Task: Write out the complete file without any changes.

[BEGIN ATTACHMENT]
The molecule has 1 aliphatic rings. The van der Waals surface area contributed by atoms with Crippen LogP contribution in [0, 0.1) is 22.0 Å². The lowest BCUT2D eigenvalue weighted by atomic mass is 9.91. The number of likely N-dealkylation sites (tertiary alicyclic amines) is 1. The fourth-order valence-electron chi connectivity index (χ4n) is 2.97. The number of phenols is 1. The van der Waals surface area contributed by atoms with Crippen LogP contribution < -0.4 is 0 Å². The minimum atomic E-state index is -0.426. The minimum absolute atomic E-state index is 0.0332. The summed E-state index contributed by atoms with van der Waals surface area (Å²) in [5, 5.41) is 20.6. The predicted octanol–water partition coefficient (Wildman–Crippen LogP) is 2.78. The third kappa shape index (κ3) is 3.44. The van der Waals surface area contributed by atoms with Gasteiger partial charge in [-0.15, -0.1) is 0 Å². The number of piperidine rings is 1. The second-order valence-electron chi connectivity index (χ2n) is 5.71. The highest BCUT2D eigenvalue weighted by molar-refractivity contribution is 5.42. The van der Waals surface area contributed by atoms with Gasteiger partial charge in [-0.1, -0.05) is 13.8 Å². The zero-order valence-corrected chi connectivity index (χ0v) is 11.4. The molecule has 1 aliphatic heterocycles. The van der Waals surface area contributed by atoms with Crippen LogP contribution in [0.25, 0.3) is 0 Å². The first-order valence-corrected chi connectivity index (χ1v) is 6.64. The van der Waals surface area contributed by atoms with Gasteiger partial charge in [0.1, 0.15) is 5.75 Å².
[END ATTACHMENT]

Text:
The molecule has 1 aliphatic rings. The van der Waals surface area contributed by atoms with Crippen LogP contribution in [0, 0.1) is 22.0 Å². The lowest BCUT2D eigenvalue weighted by atomic mass is 9.91. The number of likely N-dealkylation sites (tertiary alicyclic amines) is 1. The fourth-order valence-electron chi connectivity index (χ4n) is 2.97. The number of phenols is 1. The van der Waals surface area contributed by atoms with Crippen LogP contribution < -0.4 is 0 Å². The minimum atomic E-state index is -0.426. The minimum absolute atomic E-state index is 0.0332. The summed E-state index contributed by atoms with van der Waals surface area (Å²) in [5, 5.41) is 20.6. The predicted octanol–water partition coefficient (Wildman–Crippen LogP) is 2.78. The third kappa shape index (κ3) is 3.44. The van der Waals surface area contributed by atoms with Gasteiger partial charge in [-0.15, -0.1) is 0 Å². The number of piperidine rings is 1. The second-order valence-electron chi connectivity index (χ2n) is 5.71. The highest BCUT2D eigenvalue weighted by molar-refractivity contribution is 5.42. The van der Waals surface area contributed by atoms with Gasteiger partial charge in [-0.1, -0.05) is 13.8 Å². The zero-order valence-corrected chi connectivity index (χ0v) is 11.4. The molecule has 1 aliphatic heterocycles. The van der Waals surface area contributed by atoms with Crippen LogP contribution in [0.25, 0.3) is 0 Å². The first-order valence-corrected chi connectivity index (χ1v) is 6.64. The van der Waals surface area contributed by atoms with Gasteiger partial charge in [0.1, 0.15) is 5.75 Å².